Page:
Day 24

Joshua takes Moses’s Place

from the Deuteronomy reading plan

Deuteronomy 31:1-23, Numbers 20:2-12, Hebrews 13:5-6

BY Rebecca Faires

It was just after sunset and all the fireflies were out. We only have them for about three wondrous weeks in Tennessee, and the show from our hilltop is breathtaking. Walks to see the fireflies are special. 

My youngest son, Leo, and I were starting a trek up the hill in the fading light. Rowan ran out of the house to join us. I really like him too—just as much as I like Leo. But this was a walk for two. I sent the older fella back and we kept walking up the hill. On his way back to the house, I know he didn’t think it was quite fair.

It’s definitely not fair.  But I often wonder if we really want fair, or if we just want things to go our way. When my own heart cries “no fair!” I have to check myself against the Word. And anytime a child tries to plead fairness with me, I try to lead them right down the Roman Road: we are all guilty, we all have earned death, Jesus died to pay our debt, and in Him we have glorious salvation. 

The gospel isn’t fair. It’s gracious. It seems so unfair that Moses didn’t get to see the promised land. He was a man of the law. But he was forbidden from entering because of a single offense. God brought the Israelites, who spent years complaining in the wilderness, “into the land [He] swore to them” (Deuteronomy 31:23). The faithfulness of God has never been dependent on the faithfulness of men. It isn’t rooted in our sense of fairness, our timing, or our preferences. Every good gift is from God’s own hand. Every gift is full of grace.

And boy, do we need that grace because we just don’t have the full picture here on earth. Our hearts clamor for temporal fairness, but God offers us eternal grace. Moses didn’t set foot in Canaan, yet he inherited eternal fellowship with God. Like all of us Israelites at heart, he received grace upon grace, to inherit a promise that he did not deserve.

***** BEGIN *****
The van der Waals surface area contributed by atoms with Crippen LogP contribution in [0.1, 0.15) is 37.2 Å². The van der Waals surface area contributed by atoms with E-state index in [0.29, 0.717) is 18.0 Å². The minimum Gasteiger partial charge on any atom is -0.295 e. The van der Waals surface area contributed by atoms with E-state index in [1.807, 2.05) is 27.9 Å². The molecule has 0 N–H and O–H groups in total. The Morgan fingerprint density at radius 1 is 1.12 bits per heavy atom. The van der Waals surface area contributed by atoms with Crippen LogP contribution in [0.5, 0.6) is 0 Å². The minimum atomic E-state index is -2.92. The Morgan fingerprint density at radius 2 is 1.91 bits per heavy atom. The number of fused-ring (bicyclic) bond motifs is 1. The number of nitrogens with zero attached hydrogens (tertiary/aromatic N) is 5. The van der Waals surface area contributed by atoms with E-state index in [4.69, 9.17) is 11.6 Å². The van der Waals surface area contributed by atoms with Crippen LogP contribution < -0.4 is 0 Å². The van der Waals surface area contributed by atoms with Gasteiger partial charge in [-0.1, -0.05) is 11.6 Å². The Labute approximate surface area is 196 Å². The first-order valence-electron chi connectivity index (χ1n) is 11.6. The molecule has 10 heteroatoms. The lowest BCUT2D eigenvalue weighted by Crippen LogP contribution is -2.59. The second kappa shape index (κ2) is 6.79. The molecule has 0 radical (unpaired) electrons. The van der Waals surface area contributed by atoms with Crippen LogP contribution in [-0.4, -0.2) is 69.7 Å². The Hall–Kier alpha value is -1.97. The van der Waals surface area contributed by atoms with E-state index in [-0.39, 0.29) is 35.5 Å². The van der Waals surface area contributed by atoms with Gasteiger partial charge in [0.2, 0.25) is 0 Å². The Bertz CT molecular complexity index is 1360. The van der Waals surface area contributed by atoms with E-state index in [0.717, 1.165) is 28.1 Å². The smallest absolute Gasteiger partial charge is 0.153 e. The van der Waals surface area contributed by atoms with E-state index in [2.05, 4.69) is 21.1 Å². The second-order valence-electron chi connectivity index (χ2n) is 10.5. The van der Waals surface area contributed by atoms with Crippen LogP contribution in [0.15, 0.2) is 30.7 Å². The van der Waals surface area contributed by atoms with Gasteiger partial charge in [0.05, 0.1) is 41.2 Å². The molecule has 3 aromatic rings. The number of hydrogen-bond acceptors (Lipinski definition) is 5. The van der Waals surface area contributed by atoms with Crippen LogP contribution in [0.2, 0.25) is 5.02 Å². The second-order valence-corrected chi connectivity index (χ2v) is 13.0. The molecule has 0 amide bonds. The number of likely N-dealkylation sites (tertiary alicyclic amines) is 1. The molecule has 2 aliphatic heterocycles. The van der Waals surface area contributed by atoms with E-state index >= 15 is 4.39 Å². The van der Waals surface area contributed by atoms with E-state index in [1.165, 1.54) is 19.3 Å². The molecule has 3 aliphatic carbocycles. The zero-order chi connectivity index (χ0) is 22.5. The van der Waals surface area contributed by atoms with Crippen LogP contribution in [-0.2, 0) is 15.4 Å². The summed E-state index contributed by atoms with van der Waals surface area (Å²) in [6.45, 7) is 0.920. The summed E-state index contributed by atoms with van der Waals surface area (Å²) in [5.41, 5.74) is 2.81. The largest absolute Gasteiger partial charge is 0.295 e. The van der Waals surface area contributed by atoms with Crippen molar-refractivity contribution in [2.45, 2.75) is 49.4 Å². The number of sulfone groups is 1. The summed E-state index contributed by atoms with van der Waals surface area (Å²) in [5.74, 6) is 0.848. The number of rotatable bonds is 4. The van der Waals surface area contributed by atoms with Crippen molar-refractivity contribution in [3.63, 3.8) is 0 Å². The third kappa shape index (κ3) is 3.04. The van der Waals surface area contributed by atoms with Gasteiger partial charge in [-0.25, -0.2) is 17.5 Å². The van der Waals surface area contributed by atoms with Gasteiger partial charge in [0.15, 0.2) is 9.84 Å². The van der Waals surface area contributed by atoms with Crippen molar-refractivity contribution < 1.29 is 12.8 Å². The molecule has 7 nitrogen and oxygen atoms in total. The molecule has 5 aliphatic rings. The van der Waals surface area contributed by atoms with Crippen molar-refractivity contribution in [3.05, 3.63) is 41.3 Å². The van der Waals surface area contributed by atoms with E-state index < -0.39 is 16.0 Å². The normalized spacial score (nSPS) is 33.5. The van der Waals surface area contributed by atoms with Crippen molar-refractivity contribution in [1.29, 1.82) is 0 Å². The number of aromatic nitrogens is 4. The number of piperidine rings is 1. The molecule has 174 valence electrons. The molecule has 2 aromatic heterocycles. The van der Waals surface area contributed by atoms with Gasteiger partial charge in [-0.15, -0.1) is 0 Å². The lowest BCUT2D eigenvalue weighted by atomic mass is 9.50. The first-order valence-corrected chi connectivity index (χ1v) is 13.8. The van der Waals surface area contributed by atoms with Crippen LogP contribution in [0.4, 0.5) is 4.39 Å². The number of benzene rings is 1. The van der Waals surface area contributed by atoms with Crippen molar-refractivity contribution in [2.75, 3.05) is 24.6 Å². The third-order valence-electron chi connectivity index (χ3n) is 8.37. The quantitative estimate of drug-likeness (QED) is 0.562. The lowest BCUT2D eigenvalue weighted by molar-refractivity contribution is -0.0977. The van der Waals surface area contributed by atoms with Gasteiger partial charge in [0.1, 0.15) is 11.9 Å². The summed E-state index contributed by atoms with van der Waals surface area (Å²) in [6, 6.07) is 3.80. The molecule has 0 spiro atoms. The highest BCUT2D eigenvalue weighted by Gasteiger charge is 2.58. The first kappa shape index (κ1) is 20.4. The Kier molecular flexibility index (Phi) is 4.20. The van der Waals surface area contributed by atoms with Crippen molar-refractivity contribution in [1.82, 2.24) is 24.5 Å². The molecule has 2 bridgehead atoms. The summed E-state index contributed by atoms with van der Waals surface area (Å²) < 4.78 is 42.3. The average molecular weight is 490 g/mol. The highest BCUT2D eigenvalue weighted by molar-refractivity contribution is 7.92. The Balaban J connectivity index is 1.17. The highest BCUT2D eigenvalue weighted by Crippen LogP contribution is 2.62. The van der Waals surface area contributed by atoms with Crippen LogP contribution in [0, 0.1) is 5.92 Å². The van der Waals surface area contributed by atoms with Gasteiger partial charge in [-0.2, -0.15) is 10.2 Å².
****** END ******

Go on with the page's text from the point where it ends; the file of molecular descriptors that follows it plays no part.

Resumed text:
From our earthly perspective, it’s pretty hard to parse out what we do or don’t deserve. Did Rowan deserve to walk with us to the top of the hill to see fireflies? I could have taken him along, but he also needed the blessing of a good night’s rest, and Leo needed some extra time with his mama. I’m an imperfect caretaker. But God is perfect, and He invites us to join Him on some walks and to see some wonders in His good providence. We can fix our hope on the God who replaces “fair” with “beauty, goodness, and truth.” Thanks be to God.

Post Comments (47)

47 thoughts on "Joshua takes Moses’s Place"

  1. j d says:

    I was also concerned about the treatment of the children here. The point surely is that neither child ‘deserved’ a trip up to the fireflies and neither should ever have to deserve, or earn such a trip. Sending one child back as a consequence for bad behaviour if they had been well warned in advance might be ok, but sending back a child simply because the parent wanted them to learn life isn’t fair seems very harsh on little ones. Let them both enjoy the grace of a special trip and don’t deny one of them a special nature experience, and particularly don’t justify being harsh on one of them with some theological explanation. It did sort of have echoes of coercive control, where the parent, int his case, runs the roost and gets whatever they want when they want it, regardless of any one else’s feelings.

  2. SarahGrace says:

    I’m very much hoping Rowan is the husband and not another child. Even for a spouse I don’t think what this lady did was great, surely if someone wants to see the beauty of the fireflies they should be free to, even if she didn’t want him with them, he could go separately, to see the beauty and the wonder…It really unsettled me, and it didn’t seem about fairness at all, but more about control, it felt like she was trying to control Rowan’s life.

  3. Gwen Dunn says:

    How distracted and blinded the world and I can be judging God’s “unfairness” rather than praising Him for all the blessings poured upon us/me! How good you are, God!

  4. Sam says:

    Early this morning, I battled a fresh case of morning sickness on my way to drop off my husband for yet another deployment. My heart was screaming “This isn’t fair!”

    So thankful for this devotion reminding me that God can use this time where I want fair to show me His “beauty, goodness, and truth.” Though, I know I will feel alone during this time I am choosing to focus on Deuteronomy 31:6 “For the Lord your God is the one who will go with you; He will not leave you or abandon you.”

    Thank you SRT!

  5. Alexandra Dent says:


  6. Karen Roper says:

    Thanks for that devotion. Often we want fair at someone else’s expense. May I continue to show grace when circumstances don’t seem fair❤️❤️

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